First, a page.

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    The main advantage of pseudoscience is that you can come up with all that is possible.
    The main drawback is that it's not working.
     
  20. BdS Registered Senior Member

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    Yeah and make things up like, take it to the dark side.

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    I've been trying to figure out a way how physical time dilation exists.

    For speed TD Im at:
    The faster you travel the more momentum/mass you have. The object traveling now has extra mass = to the extra speed/momentum. Because of the extra mass the objects atomic forces/fields are affected, strengthened proportional to the extra mass.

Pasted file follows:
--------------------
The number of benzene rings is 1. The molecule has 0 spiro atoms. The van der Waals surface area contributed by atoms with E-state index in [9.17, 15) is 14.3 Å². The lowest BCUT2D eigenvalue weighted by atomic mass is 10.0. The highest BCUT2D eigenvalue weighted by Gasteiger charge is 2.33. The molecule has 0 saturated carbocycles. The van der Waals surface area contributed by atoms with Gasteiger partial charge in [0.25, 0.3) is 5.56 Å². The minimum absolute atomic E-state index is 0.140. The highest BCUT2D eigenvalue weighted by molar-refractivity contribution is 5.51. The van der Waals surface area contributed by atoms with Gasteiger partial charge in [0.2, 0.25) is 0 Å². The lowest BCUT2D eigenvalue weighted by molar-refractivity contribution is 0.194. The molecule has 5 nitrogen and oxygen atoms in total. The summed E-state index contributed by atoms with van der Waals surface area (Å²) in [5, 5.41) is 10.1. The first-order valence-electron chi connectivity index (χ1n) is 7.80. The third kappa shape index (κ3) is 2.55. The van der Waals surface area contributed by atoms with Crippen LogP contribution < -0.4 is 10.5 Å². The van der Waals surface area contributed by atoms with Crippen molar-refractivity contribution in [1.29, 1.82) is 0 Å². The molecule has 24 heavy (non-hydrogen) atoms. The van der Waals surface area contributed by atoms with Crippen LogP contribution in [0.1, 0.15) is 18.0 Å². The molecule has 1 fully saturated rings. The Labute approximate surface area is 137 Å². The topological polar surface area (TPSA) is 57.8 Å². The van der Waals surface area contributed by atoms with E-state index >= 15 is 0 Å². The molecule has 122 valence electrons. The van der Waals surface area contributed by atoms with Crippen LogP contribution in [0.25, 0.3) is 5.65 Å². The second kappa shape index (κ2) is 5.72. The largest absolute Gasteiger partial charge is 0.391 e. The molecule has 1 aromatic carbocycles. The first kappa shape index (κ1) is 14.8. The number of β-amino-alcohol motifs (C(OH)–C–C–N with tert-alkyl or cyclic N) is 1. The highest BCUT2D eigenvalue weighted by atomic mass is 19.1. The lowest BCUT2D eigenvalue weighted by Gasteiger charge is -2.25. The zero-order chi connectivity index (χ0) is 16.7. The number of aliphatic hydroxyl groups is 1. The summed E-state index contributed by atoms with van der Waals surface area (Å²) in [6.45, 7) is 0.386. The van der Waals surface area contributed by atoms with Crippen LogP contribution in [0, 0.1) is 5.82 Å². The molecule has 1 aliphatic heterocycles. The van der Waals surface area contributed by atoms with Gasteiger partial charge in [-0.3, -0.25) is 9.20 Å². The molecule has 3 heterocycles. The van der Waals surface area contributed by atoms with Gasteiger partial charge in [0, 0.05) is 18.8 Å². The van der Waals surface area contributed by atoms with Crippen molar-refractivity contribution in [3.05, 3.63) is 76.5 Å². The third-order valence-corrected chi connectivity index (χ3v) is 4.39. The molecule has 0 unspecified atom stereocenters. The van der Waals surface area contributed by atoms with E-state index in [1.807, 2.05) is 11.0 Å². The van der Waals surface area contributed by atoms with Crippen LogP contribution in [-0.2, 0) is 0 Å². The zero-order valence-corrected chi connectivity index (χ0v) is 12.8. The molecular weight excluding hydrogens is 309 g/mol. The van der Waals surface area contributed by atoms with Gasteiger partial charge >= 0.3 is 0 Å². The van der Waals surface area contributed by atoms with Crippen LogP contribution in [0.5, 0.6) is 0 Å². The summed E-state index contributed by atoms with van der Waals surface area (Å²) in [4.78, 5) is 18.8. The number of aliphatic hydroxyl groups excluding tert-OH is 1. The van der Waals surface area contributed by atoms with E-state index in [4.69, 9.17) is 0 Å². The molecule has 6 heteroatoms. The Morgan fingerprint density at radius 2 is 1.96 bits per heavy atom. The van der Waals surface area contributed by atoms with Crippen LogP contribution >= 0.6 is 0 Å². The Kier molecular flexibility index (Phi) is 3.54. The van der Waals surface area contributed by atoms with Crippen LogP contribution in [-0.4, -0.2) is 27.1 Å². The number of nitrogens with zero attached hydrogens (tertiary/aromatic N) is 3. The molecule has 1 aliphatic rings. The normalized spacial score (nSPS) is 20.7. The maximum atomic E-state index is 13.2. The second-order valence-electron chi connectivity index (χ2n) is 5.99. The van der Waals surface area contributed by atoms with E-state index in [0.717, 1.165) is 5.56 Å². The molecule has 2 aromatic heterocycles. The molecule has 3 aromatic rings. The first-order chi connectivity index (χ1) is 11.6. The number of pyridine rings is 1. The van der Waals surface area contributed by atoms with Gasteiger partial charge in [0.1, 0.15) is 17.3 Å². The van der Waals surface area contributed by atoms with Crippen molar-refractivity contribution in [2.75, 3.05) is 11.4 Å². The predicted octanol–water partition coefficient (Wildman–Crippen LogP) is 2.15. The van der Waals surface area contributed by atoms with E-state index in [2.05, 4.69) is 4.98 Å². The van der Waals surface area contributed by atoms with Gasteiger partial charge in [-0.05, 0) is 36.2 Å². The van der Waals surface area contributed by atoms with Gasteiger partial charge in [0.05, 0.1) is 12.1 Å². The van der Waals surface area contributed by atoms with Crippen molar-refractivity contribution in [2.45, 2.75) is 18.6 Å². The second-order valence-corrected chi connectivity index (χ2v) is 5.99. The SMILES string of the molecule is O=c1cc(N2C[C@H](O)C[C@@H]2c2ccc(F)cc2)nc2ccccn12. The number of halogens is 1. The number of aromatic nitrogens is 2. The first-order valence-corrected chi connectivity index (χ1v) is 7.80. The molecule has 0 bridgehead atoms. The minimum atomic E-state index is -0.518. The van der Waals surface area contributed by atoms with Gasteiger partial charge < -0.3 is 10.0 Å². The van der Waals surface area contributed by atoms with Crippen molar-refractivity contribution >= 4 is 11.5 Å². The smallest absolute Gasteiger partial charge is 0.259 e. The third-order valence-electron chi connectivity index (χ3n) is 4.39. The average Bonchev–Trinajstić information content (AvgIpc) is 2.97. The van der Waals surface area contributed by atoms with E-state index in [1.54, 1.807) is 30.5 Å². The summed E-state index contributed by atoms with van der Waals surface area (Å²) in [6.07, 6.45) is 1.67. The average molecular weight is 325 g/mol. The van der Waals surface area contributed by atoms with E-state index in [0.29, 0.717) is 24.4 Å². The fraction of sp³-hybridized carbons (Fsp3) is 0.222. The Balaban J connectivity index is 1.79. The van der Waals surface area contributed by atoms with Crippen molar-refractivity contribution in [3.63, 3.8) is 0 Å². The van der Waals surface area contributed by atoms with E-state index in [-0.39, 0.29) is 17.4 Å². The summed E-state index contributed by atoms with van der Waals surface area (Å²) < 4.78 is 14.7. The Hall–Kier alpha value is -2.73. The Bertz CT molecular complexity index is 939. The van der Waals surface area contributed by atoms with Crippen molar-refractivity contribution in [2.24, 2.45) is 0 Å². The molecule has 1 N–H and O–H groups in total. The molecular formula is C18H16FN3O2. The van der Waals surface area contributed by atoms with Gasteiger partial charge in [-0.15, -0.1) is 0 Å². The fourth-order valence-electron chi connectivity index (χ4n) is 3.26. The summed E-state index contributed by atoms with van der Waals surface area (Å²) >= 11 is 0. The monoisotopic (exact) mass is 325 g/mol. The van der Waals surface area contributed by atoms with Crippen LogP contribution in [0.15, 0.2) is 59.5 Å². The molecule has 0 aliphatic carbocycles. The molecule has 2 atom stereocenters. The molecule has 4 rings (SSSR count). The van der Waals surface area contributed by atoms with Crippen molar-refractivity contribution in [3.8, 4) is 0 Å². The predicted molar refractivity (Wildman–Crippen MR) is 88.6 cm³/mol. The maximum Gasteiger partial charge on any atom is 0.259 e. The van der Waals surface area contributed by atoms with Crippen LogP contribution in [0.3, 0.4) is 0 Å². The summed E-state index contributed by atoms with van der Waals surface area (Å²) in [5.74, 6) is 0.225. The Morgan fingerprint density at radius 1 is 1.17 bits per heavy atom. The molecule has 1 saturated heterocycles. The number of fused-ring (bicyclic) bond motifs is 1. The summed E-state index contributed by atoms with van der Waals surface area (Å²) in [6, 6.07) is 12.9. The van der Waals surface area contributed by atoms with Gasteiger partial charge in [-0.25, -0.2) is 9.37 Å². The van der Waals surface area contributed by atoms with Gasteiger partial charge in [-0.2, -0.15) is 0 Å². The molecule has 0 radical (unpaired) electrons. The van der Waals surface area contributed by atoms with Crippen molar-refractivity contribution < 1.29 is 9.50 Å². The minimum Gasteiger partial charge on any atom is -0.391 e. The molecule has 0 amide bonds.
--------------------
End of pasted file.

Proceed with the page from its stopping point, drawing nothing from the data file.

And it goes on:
From the experiment I will try explain, "You place radioactive samples on a centrifuge and spin them up at various speeds and radii." From the extra momentum you give the radioactive samples their mass increases and the extra mass affects their atomic forces/fields. The radioactive samples bound lattice changes (probably a bound lattice tension) and causes the detectors to measure a frequency change. We call this change time dilation, but the physical effect of this frequency shift would be the radioactive samples atomic forces/fields changing and causing the emitter to emit a different frequency.


    For gravitational TD Im at: